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I didn’t manage to take a picture of lunch – which was a tempeh wrap from Harvest – but I did get a photo of this lovely drink I had – I love rhubarb and this had a wonderful rhubarby taste to it! We bought our lunch to take away and ate it in the Parade Gardens in the centre of Bath, alongside the river Avon. The gardens do have a small entrance fee (£1.50 per adult) but since our lunch was fairly cheap we decided to pay for the privilege of being able to sit down and eat!



Finally, we went to the Roman Baths. These are not cheap – a £15.50 entry fee per adult (though I got a slight discount with my student card!) but if you can, they’re well worth it. It seems like they’re going to be packed, and to be honest they are pretty busy, but it isn’t a bad thing. In fact, being busy it kind of forces you to take time to look at the exhibits and appreciate them. Do take one of the audio guides – there are some fantastic commentries by Bill Bryson along the route!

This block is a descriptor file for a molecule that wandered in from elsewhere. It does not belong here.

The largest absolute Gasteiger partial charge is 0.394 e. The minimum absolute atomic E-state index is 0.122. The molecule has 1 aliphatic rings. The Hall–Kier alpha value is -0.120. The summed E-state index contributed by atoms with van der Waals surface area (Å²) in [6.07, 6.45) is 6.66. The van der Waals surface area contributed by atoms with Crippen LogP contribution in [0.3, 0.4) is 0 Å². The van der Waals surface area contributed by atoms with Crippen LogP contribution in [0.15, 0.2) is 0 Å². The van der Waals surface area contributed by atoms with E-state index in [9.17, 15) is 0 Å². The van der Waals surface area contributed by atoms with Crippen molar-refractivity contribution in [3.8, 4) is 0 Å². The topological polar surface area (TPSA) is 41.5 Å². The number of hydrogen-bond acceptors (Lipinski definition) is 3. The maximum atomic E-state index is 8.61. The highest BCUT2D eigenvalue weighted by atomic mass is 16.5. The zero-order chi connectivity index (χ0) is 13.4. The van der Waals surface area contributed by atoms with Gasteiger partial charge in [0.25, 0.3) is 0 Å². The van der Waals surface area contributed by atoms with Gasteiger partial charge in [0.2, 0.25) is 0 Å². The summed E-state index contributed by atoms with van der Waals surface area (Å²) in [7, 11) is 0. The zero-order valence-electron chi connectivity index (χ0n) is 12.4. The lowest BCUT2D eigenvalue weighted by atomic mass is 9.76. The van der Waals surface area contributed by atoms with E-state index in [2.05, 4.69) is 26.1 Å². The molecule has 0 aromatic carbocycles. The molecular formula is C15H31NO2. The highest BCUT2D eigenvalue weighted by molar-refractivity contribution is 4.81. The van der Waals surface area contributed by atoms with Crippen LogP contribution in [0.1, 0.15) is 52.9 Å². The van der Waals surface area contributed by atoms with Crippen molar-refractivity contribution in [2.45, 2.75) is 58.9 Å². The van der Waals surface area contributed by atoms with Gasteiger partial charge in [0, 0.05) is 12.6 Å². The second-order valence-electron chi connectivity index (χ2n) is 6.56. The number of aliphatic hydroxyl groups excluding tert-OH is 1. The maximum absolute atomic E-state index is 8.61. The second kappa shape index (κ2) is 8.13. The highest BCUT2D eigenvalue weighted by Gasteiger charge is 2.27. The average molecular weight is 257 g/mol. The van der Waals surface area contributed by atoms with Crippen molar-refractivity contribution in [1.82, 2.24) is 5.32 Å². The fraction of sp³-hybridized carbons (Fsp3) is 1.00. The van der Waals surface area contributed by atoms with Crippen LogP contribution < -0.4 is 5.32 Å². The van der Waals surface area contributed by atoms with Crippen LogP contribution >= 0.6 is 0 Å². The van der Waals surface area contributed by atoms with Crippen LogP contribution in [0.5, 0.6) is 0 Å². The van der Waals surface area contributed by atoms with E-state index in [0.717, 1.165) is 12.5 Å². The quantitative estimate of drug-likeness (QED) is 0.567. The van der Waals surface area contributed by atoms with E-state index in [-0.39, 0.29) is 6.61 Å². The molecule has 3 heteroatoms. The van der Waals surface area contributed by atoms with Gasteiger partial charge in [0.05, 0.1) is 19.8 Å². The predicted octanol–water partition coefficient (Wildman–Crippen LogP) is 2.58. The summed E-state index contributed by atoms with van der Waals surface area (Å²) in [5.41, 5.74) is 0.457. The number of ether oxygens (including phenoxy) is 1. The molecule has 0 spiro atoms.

At the end of the day, we were tired and didn’t fancy eating out and so just had food in the hotel room whilst we watched the Olympics – but that was good enough for us! Having a microwave and a fridge made that easy.

Stay tuned for Part 2 of the holiday, coming soon!


A trip to North Norfolk!

At the beginning of last month, we went on a trip to Norfolk for a long weekend away. I’m afraid I’m only just getting round to sorting out the photos as I’ve been pretty busy with uni (just two more months to go though!). We were incredibly lucky to have lovely weather that enabled us to go on some great walks in the Norfolk countryside.

The first walk we went on was a round walk through Castle Acre and towards West Acre (click for walk map). We started at Castle Acre Castle (a weird sandwich of a name), which is an old motte-and-bailey castle, originally built not long after the Norman invasion in 1066!